Three years later, districts are getting close to returning to those 2010 totals under Christie’s latest budget, but the financial wounds were deep and with a 2 percent tax cap in place since then, few would say they have healed.
Really, a dollar?
Christie has made a big point that two-thirds of all districts will see an increase in state aid this year, and none will see cuts. But that’s not exactly true, on a couple of counts.
For one thing, 41 districts are seeing a $1 boost in their aid. Not $1 per student, a small figure in itself when per-pupil spending is in the thousands, but a single dollar overall.
Doubly stinging, another nearly 500 districts are seeing an increase in their required contributions to the debt service on grants they received for new construction costs, not a sizable amount for many of them, but a significant six-figure hit for more than a dozen.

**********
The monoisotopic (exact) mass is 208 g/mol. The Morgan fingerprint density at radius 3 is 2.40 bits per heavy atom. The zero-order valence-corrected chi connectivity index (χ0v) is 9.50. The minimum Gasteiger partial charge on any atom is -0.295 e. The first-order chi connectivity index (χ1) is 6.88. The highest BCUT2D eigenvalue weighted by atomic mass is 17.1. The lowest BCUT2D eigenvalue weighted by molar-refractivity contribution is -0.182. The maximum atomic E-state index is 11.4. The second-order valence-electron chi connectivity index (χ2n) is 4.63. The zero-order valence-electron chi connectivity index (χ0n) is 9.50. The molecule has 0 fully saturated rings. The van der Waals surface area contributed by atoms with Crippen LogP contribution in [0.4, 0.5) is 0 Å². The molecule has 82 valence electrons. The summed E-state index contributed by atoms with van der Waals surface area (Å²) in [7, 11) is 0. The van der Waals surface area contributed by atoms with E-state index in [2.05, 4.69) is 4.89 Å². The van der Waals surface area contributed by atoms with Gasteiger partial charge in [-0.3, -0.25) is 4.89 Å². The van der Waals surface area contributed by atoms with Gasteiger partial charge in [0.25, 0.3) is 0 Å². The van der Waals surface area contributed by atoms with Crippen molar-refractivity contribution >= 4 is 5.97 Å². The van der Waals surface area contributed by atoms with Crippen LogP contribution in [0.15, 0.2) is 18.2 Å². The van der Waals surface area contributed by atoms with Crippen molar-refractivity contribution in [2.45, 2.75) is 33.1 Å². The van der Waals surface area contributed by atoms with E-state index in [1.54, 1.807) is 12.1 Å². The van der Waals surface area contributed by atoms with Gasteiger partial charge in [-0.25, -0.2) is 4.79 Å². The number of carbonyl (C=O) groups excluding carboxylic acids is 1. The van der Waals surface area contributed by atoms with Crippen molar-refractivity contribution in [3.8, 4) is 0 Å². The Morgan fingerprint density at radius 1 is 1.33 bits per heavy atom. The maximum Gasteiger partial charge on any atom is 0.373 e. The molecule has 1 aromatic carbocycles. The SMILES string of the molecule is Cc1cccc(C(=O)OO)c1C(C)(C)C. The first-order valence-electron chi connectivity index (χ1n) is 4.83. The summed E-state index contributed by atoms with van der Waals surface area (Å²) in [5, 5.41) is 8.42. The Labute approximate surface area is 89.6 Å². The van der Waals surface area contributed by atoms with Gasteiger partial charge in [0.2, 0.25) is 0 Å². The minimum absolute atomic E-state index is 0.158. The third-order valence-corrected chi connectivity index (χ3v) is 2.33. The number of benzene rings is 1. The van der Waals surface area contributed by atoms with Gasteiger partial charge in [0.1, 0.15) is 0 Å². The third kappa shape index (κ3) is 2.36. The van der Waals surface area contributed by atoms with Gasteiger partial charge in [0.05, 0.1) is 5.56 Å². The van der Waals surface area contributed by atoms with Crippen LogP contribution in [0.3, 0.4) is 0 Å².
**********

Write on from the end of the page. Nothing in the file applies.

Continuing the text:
“While the fees are not part of state formula aid, which has been held at no less than flat for districts, the fees nonetheless reduce a school district’s budget and the high increase was another bad surprise,” read prepared testimony from Lynne Strickland, director of the Garden State Coalition of Schools.
Will the administration defy the Legislature on at-risk aid — again?
The Legislature has been in a tug of war over how the administration adjusts the aid formula under the School Funding Reform Act, as permitted under the law.
Last year and again in this budget, the administration has sought to reduce the amount of extra aid for at-risk students, whether they’re limited English or low-income. And in each case, the Legislature has said, “No.”